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Authors: Arthur Bradley

Judgment Day -03

BOOK: Judgment Day -03
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Other Books by Dr. Arthur Bradley




Handbook to Practical Disaster Preparedness for the Family


The Prepper's Instruction Manual


Disaster Preparedness for EMP Attacks and Solar Storms


Process of Elimination: A Thriller


The Survivalist (Frontier Justice)


The Survivalist (Anarchy Rising)




Available in print and ebook at all major resellers or at:


The Survivalist


(Judgment Day)


Author:    Arthur T. Bradley, Ph.D. Email:    [email protected] Website: All rights reserved. No part of this book may be reproduced or transmitted in any form or by any means without prior written permission from the author.

Illustrations used throughout the book are privately owned and copyright protected. Special thanks are extended to Siobhan Gallagher for editing, Nikola Nevenov for the illustrations and cover design.

© Copyright 2014 by Arthur T. Bradley

ISBN 10: 1495265471
ISBN 13: 978-1495265471

This is a work of fiction. Names, characters, businesses, places, events and incidents are either the products of the author’s imagination or used in a fictitious manner. Any resemblance to actual persons, living or dead, or actual events is purely coincidental.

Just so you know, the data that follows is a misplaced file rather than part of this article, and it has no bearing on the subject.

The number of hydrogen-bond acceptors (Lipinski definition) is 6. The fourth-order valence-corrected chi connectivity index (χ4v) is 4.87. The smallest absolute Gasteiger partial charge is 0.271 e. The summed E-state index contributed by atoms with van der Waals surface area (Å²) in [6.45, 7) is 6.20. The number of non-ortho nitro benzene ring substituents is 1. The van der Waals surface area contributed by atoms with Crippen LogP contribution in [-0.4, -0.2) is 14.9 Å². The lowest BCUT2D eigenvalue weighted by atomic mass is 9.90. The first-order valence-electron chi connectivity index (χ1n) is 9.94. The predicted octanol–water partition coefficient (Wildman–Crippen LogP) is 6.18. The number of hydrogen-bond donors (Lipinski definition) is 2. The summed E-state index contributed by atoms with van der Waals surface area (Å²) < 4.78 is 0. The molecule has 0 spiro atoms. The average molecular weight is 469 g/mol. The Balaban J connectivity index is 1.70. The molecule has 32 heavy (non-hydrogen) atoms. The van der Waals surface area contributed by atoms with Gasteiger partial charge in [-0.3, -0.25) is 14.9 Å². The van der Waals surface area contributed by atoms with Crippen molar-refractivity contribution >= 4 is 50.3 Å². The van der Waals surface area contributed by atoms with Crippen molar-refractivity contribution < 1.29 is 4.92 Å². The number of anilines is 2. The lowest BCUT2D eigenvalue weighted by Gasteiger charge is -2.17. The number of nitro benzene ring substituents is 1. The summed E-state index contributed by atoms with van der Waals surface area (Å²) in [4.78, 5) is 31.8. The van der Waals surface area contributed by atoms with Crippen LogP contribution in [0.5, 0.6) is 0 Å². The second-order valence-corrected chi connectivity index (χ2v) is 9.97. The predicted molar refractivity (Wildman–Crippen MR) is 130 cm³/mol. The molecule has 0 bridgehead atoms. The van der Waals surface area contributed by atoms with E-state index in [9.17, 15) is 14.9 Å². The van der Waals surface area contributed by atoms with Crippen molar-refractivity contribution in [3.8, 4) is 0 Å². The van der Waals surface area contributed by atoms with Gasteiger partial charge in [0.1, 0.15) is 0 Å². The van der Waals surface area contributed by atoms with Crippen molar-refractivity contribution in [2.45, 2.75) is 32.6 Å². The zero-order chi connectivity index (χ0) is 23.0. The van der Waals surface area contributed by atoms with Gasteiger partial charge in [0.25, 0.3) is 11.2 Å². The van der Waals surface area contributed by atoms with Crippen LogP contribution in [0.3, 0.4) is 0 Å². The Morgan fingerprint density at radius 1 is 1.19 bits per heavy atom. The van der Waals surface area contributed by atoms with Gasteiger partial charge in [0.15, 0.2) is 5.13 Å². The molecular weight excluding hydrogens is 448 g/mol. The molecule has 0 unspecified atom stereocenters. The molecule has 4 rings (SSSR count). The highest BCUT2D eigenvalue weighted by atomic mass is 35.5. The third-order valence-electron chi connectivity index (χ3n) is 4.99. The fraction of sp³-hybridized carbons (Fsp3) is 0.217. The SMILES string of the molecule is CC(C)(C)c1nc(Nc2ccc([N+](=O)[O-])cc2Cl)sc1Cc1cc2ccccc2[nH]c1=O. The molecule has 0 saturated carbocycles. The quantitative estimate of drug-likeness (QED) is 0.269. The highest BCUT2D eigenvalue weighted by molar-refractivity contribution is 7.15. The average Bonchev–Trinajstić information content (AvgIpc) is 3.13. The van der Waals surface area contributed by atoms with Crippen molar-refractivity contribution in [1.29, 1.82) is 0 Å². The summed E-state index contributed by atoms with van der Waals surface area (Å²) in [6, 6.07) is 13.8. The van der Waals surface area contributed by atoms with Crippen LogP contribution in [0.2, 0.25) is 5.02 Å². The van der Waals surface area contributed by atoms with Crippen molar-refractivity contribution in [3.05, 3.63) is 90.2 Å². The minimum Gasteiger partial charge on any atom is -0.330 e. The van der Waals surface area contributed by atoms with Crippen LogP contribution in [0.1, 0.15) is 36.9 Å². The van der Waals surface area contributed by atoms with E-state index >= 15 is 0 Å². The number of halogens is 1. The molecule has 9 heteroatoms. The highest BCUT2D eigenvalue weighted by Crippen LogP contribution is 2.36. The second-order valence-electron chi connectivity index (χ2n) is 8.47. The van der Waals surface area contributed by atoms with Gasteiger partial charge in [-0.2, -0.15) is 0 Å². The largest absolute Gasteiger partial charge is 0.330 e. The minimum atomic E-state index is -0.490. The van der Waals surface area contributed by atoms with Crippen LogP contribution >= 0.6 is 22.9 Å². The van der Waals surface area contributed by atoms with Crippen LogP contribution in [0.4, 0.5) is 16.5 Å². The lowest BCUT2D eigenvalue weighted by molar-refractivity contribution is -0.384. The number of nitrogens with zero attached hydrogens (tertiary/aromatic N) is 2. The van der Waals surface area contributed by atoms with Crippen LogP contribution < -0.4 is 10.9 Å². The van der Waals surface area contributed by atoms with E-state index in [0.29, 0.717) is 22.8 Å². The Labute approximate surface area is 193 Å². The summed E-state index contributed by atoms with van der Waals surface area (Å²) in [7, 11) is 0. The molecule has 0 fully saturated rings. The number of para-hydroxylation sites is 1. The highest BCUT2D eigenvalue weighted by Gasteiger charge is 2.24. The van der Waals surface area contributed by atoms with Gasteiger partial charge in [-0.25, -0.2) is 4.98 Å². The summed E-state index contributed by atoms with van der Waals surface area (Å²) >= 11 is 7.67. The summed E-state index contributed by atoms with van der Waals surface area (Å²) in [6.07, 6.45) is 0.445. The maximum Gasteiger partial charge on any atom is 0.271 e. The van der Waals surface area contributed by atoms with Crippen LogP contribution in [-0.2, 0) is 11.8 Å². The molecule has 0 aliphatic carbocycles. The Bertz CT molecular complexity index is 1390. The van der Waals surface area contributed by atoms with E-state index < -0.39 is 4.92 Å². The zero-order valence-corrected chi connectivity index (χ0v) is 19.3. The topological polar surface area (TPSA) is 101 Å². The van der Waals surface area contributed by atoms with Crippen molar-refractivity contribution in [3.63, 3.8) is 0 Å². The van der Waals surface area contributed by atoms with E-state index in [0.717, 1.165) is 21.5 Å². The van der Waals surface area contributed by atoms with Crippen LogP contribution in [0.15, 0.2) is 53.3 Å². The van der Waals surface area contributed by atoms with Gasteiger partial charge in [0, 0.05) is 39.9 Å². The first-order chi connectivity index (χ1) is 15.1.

Religions teach that every man and woman will eventually be judged. Most faiths believe that mankind’s final judgment will follow an apocalypse, a cleansing of its sinful footprint from the Earth. Christians believe in the Second Coming, Hindus in Pralaya, Jews in Rosh Hashanah, and Muslims in the Day of Resurrection. While specifics differ, many religions share this common thread of judgment and reckoning, followed by rebirth and eternal life.

Even before this final judgment, however, most would agree that there must be accountability and justice in everyday life. Whether such judgment is found with the pounding of a gavel, at the wrong end of a gun, or from the firm hand of our Creator, everyone must eventually answer for their transgressions. 

Some would follow the Code of Hammurabi, forcing an eye for an eye. Others would advocate a softer, more learned approach to dealing out justice. But when blood is spilled and loved ones are lost, it falls upon a few to ensure that those who committed the offense learn that nothing is without consequence.

Retribution is not always swift; nor does it resurrect those who have been lost. It does, however, allow hands to stop wringing and tears to be wiped from bloodshot eyes. Fear of judgment is rarely enough to keep evil at bay, but it remains a righteous beacon to those who have suffered. If this light of equity were ever to fade, darkness would surely threaten to overtake us all.